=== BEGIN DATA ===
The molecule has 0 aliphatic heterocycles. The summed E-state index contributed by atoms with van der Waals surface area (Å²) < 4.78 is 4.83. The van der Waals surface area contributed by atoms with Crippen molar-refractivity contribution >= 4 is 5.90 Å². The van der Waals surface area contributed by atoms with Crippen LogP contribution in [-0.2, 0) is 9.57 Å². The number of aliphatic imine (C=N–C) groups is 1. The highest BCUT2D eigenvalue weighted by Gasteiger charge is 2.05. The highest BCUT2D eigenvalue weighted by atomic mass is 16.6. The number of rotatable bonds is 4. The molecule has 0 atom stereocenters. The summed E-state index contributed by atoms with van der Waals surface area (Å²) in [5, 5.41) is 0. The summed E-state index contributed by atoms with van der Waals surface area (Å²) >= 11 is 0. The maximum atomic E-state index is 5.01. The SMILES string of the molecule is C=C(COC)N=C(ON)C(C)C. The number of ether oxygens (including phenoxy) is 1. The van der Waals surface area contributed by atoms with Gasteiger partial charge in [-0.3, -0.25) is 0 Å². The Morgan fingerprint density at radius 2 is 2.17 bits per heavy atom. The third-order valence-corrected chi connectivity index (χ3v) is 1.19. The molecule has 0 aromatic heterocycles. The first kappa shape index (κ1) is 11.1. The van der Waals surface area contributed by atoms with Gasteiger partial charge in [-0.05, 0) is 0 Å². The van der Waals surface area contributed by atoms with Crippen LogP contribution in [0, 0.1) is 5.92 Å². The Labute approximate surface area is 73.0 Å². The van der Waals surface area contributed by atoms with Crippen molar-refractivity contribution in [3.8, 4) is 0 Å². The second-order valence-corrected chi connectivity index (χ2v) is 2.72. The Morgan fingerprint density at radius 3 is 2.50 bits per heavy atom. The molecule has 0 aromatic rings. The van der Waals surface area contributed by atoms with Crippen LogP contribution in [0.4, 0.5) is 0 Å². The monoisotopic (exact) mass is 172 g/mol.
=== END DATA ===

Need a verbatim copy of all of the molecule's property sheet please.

The molecule has 0 aliphatic heterocycles. The summed E-state index contributed by atoms with van der Waals surface area (Å²) < 4.78 is 4.83. The van der Waals surface area contributed by atoms with Crippen molar-refractivity contribution >= 4 is 5.90 Å². The van der Waals surface area contributed by atoms with Crippen LogP contribution in [-0.2, 0) is 9.57 Å². The number of aliphatic imine (C=N–C) groups is 1. The highest BCUT2D eigenvalue weighted by Gasteiger charge is 2.05. The highest BCUT2D eigenvalue weighted by atomic mass is 16.6. The number of rotatable bonds is 4. The molecule has 0 atom stereocenters. The summed E-state index contributed by atoms with van der Waals surface area (Å²) in [5, 5.41) is 0. The summed E-state index contributed by atoms with van der Waals surface area (Å²) >= 11 is 0. The maximum atomic E-state index is 5.01. The SMILES string of the molecule is C=C(COC)N=C(ON)C(C)C. The number of ether oxygens (including phenoxy) is 1. The van der Waals surface area contributed by atoms with Gasteiger partial charge in [-0.3, -0.25) is 0 Å². The Morgan fingerprint density at radius 2 is 2.17 bits per heavy atom. The third-order valence-corrected chi connectivity index (χ3v) is 1.19. The molecule has 0 aromatic heterocycles. The first kappa shape index (κ1) is 11.1. The van der Waals surface area contributed by atoms with Gasteiger partial charge in [-0.05, 0) is 0 Å². The van der Waals surface area contributed by atoms with Crippen LogP contribution in [0, 0.1) is 5.92 Å². The Labute approximate surface area is 73.0 Å². The van der Waals surface area contributed by atoms with Crippen molar-refractivity contribution in [3.8, 4) is 0 Å². The second-order valence-corrected chi connectivity index (χ2v) is 2.72. The Morgan fingerprint density at radius 3 is 2.50 bits per heavy atom. The molecule has 0 aromatic rings. The van der Waals surface area contributed by atoms with Crippen LogP contribution in [0.4, 0.5) is 0 Å². The monoisotopic (exact) mass is 172 g/mol.